But it’s fairly clear that The Twelfth Doctor steals the show, with Bill taking a slight back-seat (though she does have her moments). Bill does keep a cool head in this sinister situation (having had experience with the unexplained) and tries to help her friends (particularly Shireen) get to safety. It’s soon revealed that the walls contain strange alien woodlice (which The Twelfth Doctor dubs the Dryad) that are set on consuming the house’s occupants.

doctor-who-knock-knock Dryad

It becomes a life or death situation as The Twelfth Doctor tries getting Bill and her friends out alive, whilst trying to piece together the strange mystery revolving around the house. In fact, things become rather unsettling when you see the students bite the dust one by one in a gruesome manner, merging with the house as the Dryads engulf them, whilst it’s discovered that The Landlord has been luring youngsters to the house for decades (acting out a sadistic ritual every 20 years).

The Landlord continues to create a creepy presence as he strangely materialises throughout the house, unsettlingly being okay with his activities of killing students as he continuously lures the Dryad to his victims location, creating sound waves through the wooden walls like ringing a dinner bell. The episode later tries to make The Landlord sympathetic after it’s revealed he’s doing this to keep his child alive, but his insanity is far too much to contain, even after such a reveal.

It’s fair to say that he’s too committed to his purpose. Sure, it is the simple notion that you would do anything for the ones you love, especially when you know that their dying. But The Landlord is far too emotionally attached to his course, to the point where he has lost all of his humanity. He doesn’t care about the deaths he causes, all that matters to him is preserving his loved one. But what he doesn’t realise is he’s destroyed his life. He no longer has an existence, and instead has committed to lurking in the shadows like a Bogeyman, luring in students like the Child-Catcher in order to murder them, and for what, to keep his loved one alive in a hideous state of existence.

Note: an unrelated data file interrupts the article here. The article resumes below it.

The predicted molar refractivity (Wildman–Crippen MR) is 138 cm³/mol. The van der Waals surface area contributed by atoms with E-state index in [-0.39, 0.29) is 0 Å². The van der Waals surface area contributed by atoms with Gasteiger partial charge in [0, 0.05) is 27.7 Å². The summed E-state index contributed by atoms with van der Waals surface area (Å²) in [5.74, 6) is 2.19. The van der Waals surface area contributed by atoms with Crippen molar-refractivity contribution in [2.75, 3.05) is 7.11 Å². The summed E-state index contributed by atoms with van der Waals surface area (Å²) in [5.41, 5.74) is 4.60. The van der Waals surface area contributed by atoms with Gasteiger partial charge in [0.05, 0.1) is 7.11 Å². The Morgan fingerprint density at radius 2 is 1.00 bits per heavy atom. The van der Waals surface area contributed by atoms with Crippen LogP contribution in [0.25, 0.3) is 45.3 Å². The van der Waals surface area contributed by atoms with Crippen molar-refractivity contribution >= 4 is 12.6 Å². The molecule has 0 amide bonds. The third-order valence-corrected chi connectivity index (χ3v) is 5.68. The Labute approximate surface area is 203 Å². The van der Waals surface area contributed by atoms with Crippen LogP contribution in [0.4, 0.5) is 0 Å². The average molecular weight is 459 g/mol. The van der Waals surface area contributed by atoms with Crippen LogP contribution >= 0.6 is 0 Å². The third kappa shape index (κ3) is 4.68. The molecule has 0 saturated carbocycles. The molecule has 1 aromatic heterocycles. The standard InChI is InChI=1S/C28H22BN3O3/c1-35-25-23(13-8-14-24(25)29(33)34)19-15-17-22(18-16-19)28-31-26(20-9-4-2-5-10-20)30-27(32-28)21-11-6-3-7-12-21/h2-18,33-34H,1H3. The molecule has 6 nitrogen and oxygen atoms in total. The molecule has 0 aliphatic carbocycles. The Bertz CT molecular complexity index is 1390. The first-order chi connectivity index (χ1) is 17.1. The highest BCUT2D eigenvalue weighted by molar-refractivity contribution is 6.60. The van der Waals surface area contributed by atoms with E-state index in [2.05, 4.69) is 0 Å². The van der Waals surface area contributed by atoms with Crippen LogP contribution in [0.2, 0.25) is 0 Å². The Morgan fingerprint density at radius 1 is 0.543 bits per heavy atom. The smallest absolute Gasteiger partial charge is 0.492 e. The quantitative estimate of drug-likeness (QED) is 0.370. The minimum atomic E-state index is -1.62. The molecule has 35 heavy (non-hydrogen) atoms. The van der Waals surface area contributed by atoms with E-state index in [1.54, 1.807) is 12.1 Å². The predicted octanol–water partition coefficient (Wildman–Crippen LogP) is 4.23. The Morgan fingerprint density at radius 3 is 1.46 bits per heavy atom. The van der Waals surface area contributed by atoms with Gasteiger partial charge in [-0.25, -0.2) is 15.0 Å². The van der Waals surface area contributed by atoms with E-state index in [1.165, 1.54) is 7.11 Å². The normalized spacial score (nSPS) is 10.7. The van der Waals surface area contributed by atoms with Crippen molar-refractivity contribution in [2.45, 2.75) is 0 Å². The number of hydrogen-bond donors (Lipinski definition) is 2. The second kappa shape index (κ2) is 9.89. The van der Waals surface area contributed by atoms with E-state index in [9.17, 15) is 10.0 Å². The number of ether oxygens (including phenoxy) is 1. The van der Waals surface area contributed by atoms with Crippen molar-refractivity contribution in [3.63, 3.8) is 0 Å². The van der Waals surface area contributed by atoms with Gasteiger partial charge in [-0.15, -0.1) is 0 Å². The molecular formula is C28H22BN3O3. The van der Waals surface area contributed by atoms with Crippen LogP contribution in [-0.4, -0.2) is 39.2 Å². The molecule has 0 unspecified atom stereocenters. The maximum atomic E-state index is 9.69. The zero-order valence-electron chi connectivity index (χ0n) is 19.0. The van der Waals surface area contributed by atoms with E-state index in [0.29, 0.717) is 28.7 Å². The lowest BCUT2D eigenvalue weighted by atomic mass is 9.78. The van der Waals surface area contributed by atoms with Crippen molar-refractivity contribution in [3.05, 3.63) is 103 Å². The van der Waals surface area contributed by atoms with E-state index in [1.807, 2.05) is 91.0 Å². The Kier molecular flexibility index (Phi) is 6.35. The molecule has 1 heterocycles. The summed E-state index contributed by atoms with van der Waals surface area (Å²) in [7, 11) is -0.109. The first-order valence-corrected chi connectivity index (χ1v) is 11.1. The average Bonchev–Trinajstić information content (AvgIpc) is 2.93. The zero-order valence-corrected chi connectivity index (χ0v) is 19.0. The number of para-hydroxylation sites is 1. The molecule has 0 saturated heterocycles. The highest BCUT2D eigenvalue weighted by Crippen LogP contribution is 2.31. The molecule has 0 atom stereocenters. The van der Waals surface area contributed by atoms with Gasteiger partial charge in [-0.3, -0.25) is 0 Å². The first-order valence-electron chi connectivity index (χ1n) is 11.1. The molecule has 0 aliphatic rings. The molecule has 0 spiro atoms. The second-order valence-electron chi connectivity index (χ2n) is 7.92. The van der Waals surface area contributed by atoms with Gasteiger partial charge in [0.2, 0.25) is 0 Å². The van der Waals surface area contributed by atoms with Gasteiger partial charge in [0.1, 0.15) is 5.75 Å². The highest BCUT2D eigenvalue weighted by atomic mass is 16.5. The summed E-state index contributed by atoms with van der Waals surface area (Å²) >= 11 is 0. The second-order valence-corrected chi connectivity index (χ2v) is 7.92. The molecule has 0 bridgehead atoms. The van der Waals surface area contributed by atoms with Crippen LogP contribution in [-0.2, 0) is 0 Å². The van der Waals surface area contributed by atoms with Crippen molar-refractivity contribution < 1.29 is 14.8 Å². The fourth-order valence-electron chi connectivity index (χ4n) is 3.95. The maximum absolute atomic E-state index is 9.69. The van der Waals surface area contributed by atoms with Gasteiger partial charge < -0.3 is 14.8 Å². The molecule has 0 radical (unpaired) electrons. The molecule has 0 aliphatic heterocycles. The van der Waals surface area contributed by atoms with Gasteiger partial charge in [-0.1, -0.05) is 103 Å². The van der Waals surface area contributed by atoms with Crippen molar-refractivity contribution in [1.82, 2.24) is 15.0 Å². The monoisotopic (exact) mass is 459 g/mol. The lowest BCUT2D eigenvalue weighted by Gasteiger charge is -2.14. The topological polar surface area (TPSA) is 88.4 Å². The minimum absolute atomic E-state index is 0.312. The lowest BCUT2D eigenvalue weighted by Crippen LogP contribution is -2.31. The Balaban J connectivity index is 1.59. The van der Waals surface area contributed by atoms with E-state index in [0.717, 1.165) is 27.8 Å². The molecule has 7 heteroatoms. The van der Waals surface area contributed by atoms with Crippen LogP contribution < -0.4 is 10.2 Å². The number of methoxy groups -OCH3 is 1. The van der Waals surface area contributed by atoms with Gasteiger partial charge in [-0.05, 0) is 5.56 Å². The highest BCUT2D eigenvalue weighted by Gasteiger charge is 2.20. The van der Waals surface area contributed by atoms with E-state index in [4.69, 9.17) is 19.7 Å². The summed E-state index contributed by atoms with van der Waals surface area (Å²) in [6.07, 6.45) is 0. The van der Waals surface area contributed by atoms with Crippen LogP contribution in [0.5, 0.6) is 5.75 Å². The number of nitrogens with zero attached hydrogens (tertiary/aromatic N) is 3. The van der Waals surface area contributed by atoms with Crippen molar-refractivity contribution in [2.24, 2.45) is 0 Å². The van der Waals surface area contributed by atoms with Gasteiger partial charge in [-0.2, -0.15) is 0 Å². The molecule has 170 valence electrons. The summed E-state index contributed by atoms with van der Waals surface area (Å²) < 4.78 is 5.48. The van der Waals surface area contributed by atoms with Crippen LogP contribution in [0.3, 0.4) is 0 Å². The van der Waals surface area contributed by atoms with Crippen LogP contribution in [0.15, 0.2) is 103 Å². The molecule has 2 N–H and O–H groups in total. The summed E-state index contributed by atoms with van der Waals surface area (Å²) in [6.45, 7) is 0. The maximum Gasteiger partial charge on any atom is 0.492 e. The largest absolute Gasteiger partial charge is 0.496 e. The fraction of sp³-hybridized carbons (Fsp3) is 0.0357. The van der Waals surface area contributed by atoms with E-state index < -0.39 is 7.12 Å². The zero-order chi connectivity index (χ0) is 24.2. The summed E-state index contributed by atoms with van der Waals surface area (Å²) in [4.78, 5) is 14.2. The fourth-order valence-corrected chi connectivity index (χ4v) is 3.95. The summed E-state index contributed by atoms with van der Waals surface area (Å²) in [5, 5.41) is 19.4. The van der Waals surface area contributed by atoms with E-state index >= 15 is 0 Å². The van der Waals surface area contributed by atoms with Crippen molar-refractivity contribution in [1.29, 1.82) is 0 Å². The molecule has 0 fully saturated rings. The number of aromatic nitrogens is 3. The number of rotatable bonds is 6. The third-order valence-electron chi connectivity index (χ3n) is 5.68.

Things become more complicated (making for a really intriguing, and surprising, twist) as it’s revealed that The Landlord has lied to Eliza. He’s in fact her son rather than her father, to which Bill pieces together when his story of finding the Dryads and bringing them to Eliza didn’t match the behaviour of a parent, added with the obvious clue that The Landlord has somehow preserved his age without succumbing to the Dryads means of preservation (like with Eliza, who has become a wooden creature).


This shock makes Eliza re-think everything that has happened, ultimately becoming saddened by her son’s words and what he has done in order to keep her alive. Despite his mother’s pleads The Landlord still insists that he has to kill for her, showcasing how unhinged he’s become and how dependent he is on his mother’s existence. Knowing this Eliza makes the ultimate sacrifice and turns the Dryad against them, ending her child’s madness, and in many ways releasing him from his own mental prison.

I will admit that the resolution feels a little bit of a cope-out by restoring the students back to life, but at the same time I liked this aspect because none of them deserved to die. I guess sometimes it just feels like the modern era of the show (particularly since Moffat took over) doesn’t take death seriously as it continuously becomes something that isn’t feared because it can be re-written. But considering the resolution doesn’t save everyone that were killed by The Landlord, I guess I can slightly forgive this ending (I’m not morbid!)

Once again we had an interesting conclusion that indicated further as to what, or who, lies within the Vault. Nardole (played by Matt Lucas) enters for another brief cameo, this time showing delight in seeing The Twelfth Doctor finding things to do on Earth instead of needing to leave the planet. However, this happy chemistry doesn’t last long as Nardole once again becomes annoyed by The Twelfth Doctor’s rule-breaking behaviour. After Nardole leaves the room The Twelfth Doctor starts talking to the thing within the Vault (showing signs that he is aquatinted with the thing in the room, and has some sort of chemistry with it) and eventually opens the door on the promise of sharing dinner and telling it a story.